Like I said at the beginning, there aren’t that many poets who are both.
PS. I’d just finished when this stop press piece arrived in my email inbox. So now you have a post like a DVD or a CD, with outtakes and Director’s thoughts. Which is nice
“I’ve written lots and lots of Alpha-type poems over the years (as well as those in my previous three collections) and, at some point, I had the idea that I could not only lump a lot of them together, but also, through the title poem, set a prism, of sorts, through which the poems could be viewed and notions of Alpha-ness celebrated and, where appropriate, deconstructed and challenged. It seemed incongruently topical, too, in the light of a more questioning time in gender politics – although this was never a main aim, as such, just something which occurred as the book took shape. Also, many pieces which I’ve always had a feeling for and which, for some reason, had never been published or placed anywhere, could have a home at last. Pleasingly, I can also report that some of these pieces – many written at the very start of my writing career, for want of a better word/description – have registered the most positive responses amongst readers, and many of those readers are writers whose work I admire and respect. (The sequence on Wilfred Owen has been accepted by The Wilfred Owen Society, for instance, and will be appearing in one of the Society’s journals later this year.)
Ok, so not a staggering ‘How to’ account of putting a collection together, I grant you, but there you go! Sometimes – most times – I’d say, simplicity can be the key. Interestingly, too, the project seems to have continued since the completion of the book. Those natural bedfellows – Ludwig Wittgenstein, Francis Bacon, Albert Einstein, Norman MacCaig, John Cooper Clark, Kevin McCloud from TV’s Grand Designs and Dick Strawbridge from Escape to the Chateau are all pushing for a place in the second edition of Alpha, which will surely be forthcoming as sales go through the roof…..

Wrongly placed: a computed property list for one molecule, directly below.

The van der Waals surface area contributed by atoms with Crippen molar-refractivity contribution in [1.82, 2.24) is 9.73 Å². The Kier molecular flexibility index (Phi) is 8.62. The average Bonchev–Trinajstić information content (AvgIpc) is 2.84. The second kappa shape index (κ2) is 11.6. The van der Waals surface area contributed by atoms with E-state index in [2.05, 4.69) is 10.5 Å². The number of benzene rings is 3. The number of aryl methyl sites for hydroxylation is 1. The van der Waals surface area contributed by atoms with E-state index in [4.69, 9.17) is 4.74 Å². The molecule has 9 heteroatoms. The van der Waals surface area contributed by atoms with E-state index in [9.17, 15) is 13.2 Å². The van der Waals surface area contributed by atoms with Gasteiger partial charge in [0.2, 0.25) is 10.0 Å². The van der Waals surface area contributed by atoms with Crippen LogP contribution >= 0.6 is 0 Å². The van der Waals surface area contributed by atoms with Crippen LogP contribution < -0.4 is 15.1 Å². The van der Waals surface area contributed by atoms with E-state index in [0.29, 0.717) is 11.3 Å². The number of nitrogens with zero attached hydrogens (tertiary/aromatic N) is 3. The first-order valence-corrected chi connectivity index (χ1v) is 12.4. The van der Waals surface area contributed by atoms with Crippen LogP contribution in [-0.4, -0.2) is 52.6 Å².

Well, I’m nothing if not an unreconstructed optimist! “
If you want to know more about Mike, then try his website. It’s very handsome. Here’s the link
Theatre of dreams: [smith|doorstop] £5.00
A sixty watt Las Vegas [Valley Press] £7.99
Crow flight across the sun [Calder Valley Poetry] £8.70 incl.p&p
Alpha [Poetry Salzburg] £10.00 +£2.00 p&p
Acknowledgement: The image accompanying Harald Hardrada is by the wonderful Len Tabner. It’s actually a painting done further up the coast. But it’s the right coast, and, I think, exactly the right light.